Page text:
Foreign Minister Sergey Lavrov’s remarks at the High Level Segment of the 28th Regular Session of the UN Human Rights Council

Submitted on Tue, 03/03/2015 - 00:00

Foreign Minister Sergey Lavrov’s remarks at the High Level Segment of the 28th Regular Session of the UN Human Rights Council, Geneva, March 2, 2015

Mr Chairman,

Mr High Commissioner,

Ladies and gentlemen,

International relations are going through a difficult phase. New dangerous hotbeds of tensions are arising in addition to already existing long-standing conflicts. Risks of inter-religious and inter-civilisational rifts are high. All of this has a negative impact on the people, whose fundamental rights, including the right to life, are increasingly violated.

Along with promoting global peace, security and sustainable development, protecting human rights must remain an absolute priority of the UN. The way the international situation is unfolding confirms again that respect for human rights is impossible without taking due efforts to strengthen global and regional stability. Anyone can see the tragedy of millions of civilians, including women and children, unfolding across the vast expanses of the MENA that have been destabilised as a result of illegal actions to topple unwanted regimes and pander to extremists. The fate of the Christian population is of particular concern. We are grateful to all of our partners who supported our initiative to hold a high level meeting on protecting Christians, which will be held here today at the Palace of Nations.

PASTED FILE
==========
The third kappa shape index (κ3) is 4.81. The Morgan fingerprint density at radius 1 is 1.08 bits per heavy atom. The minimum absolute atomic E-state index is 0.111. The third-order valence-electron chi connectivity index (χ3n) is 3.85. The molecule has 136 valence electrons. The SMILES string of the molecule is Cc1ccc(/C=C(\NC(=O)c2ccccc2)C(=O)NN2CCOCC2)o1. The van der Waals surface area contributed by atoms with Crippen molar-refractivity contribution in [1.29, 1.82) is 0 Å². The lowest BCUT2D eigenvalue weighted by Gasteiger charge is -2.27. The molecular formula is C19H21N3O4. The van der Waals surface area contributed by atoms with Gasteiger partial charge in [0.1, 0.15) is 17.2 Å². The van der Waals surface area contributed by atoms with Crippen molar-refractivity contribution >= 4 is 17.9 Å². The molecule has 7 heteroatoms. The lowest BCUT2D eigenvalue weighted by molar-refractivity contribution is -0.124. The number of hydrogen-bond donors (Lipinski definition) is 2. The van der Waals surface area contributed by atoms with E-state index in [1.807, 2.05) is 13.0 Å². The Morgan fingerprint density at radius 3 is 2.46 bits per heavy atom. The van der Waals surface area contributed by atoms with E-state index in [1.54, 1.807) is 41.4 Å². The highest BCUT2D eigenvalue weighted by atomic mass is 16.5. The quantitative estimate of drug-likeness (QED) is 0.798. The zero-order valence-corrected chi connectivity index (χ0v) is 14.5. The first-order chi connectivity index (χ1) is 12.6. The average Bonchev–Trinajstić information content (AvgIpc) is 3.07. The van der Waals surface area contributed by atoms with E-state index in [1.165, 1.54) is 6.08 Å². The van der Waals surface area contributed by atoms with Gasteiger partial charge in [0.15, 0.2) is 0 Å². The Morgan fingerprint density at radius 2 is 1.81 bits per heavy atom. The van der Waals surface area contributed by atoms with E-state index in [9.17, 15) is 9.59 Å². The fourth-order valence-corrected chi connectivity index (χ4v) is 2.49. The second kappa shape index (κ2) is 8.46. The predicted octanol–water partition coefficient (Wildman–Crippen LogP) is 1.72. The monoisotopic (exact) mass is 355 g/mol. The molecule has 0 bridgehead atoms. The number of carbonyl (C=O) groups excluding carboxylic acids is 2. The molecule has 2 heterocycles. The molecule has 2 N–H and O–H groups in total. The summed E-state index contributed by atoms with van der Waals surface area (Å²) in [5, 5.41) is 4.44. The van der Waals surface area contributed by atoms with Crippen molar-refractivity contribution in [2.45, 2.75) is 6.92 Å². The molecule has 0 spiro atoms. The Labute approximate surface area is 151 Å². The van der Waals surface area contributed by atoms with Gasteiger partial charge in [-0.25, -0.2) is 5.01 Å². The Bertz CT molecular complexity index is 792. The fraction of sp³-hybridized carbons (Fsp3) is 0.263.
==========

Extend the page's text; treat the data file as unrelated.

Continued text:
Russia is at one with the peoples of the Middle East and North Africa in their aspiration for a better life, and supports the efforts of Arab leaders to eradicate the terrorist threat and implement reforms to promote national reconciliation and uphold the rights of all ethnic and religious groups. Promoting a settlement in the Middle East is one such task.

We call on the UN human rights protection mechanisms, including the UNHRC, to facilitate these processes by objectively and impartially considering violations of human rights and international humanitarian law in the region. It is important to avoid the politicisation of the human rights issues and especially their transformation into an instrument for increasing confrontation.

It is unacceptable to take advantage of the high principles of human rights protection to achieve political and economic goals, to "make a case" for interfering in the internal affairs of sovereign states, or to take unilateral coercive measures or even military activities leading to the suffering of ordinary people.